John Keim: Mike Barwis, the trainer on this show, certainly agrees with you. I know the coaches here like him a lot, too. Sometimes you find a way to keep guys like him just because of what he adds in the locker room, how he works, etc. The problem is Neild is a backup nose tackle who provides no help in the nickel package. If the Redskins only keep six defensive linemen, then it'll be tough for Neild to make it (though injuries to others would change things). He would not be the first character guy to have been cut because, in the end, it's always a numbers game. But my guess is if they can find a way to keep him, they will. When you have bust-your-butt guys at the end of the roster, then it always helps. But it will depend on what happens at other positions.
John Keim: The unknown surrounding RG III. I say unknown because we've never seen him after a full, productive offseason -- and that's what he's had this year. Every coach I've ever covered has talked about how much improvement quarterbacks make from Year 1 to Year 2 because of the offseason. We don't know how he'll fare now that he finally has had one healthy offseason. It has to have helped, as might the improved relations with his coaches and the fact his knee is one year further from surgery. Also, in the NFL, there are always teams that finished with horrible records who make the postseason. The Redskins have a ways to go to reach that point, but some team will go from few wins to the playoffs this year.
John Keim: It's a done deal. The NFL does not announce these suspensions until the appeals process is over. Anytime you hear about a possible suspension, like Cleveland's Josh Gordon, it's because it was somehow leaked. But once it's announced? It's over. Now we can finally move on from this chapter about a guy who was discussed for two years -- yet never played a game.
John Keim: They only have three quarterbacks on the roster so if they keep all three then, yes, he'll make it. With Griffin's durability always an issue it's probably wise to have three quarterbacks just in case. McCoy is not a practice squad candidate.
John Keim: Actually, the NFC East does not have a tough schedule. Nobody in the division has a schedule rated in the top 16 (based on opponents' 2013 winning percentage). It's tough to gauge a schedule's strength based on what a team did a year ago, but it's the way it's done. And it's very hard to go through and guess how a team will do based on offseason pickups -- some will improve, others will not. So I'll just go based off winning percentage for now. According to this metric, the Redskins have the NFL's 17th hardest schedule as their opponents had a .490 winning percentage in 2013. That's also the hardest one in the NFC East. The others: No. 18 Dallas (.488), No. 20 Philadelphia (.479) and No. 26 New York (.465). Remember, those teams' schedules look easier because of Washington's 3-13 mark.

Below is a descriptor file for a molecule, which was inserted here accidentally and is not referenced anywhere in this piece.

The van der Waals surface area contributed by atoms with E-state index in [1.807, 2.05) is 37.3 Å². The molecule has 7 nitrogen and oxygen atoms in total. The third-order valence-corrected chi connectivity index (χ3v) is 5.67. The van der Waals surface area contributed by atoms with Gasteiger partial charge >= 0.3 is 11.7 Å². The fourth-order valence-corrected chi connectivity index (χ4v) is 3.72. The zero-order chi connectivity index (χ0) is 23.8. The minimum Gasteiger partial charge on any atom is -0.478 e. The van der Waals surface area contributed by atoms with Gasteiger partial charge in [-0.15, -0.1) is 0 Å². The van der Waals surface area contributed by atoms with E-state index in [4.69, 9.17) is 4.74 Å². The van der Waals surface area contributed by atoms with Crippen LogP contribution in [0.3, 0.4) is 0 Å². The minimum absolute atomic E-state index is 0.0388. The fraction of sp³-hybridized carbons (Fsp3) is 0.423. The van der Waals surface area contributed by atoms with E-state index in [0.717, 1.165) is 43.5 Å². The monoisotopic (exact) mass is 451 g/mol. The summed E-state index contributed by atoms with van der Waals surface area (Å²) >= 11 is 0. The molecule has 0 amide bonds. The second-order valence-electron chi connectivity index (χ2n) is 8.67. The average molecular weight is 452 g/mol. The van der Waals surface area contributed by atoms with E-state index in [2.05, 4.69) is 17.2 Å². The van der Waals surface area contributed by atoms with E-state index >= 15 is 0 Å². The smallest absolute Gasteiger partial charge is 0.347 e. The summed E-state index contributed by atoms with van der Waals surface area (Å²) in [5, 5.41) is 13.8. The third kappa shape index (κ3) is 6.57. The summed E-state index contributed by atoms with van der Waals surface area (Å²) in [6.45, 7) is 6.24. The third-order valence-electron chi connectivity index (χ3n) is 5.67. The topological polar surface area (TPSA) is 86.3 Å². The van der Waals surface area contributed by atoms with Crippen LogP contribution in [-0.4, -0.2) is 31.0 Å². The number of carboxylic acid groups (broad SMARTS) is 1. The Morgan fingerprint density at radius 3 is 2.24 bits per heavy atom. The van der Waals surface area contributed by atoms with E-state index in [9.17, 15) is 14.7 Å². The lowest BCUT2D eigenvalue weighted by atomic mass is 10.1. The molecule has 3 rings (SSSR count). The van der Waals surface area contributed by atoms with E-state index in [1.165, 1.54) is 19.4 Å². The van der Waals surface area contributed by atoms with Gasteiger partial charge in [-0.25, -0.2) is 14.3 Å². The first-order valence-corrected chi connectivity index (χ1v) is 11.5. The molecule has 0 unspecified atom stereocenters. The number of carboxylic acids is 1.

Barwis worked with a number of other pros, including Seattle Seahawks corner Richard Sherman and Detroit Lions defensive lineman Ndamukong Suh, both of whom also will be part of the series that begins at 9 p.m. ET Wednesday on the Discovery Channel. Garcon will be part of a later episode, though Neild will be on Wednesday night.
Neild spent nearly two months working out with Barwis, who said Garcon's stay was considerably shorter because what he wanted to achieve was more specific. But Neild also has worked with Barwis since his freshman season at West Virginia.
"Chris is blood to me," Barwis said. "He's an absolute warrior. His mentality is incredible. He's one of the major aspects of the premier of our show. ...You won't find a lot who are tougher and work harder than Chris."
For Neild, spending so much time with Barwis could make the difference in making the roster. He's already lasted three seasons, but if the Redskins keep six defensive linemen as they've done in the past, then Neild has work to do. He's not as versatile as some of the other defensive linemen because he's just a nose tackle.
But Barwis, who said he has trained more than 500 Olympic and professional athletes in his career, said Neild stands out.
"He always makes the chemistry better," he said. "He's the soldier. He's the one who will fight. He gives everything he has to be good. ...That type of attitude and charisma is what builds championship teams."
"It's a lifestyle," Barwis said.
Garcon's stint wasn't as involved. Barwis said he wanted to refine his speed and running mechanics. He did not want to get specific with what Garcon did, but, in general it could involve minute details. For example, Barwis works on his clients on where their toes should be pointed when their foot is off the ground (up; leads to better explosion when you hit the ground). Or on where his body should be when you cut.
"Pierre was a very disciplined guy and a very hard worker," Barwis said. "Very coachable. He's a guy that stays focused. He's soft spoken and he gets after it. He's a great leader by example, does what he has to do and works hard.
"He's a tremendous athlete. The thing that's neat to me is when you get top athletes like that and they still want to be better and are still focused on how to make themselves two steps quicker. The kid is saying, ‘I'm not satisfied with having a record year.'"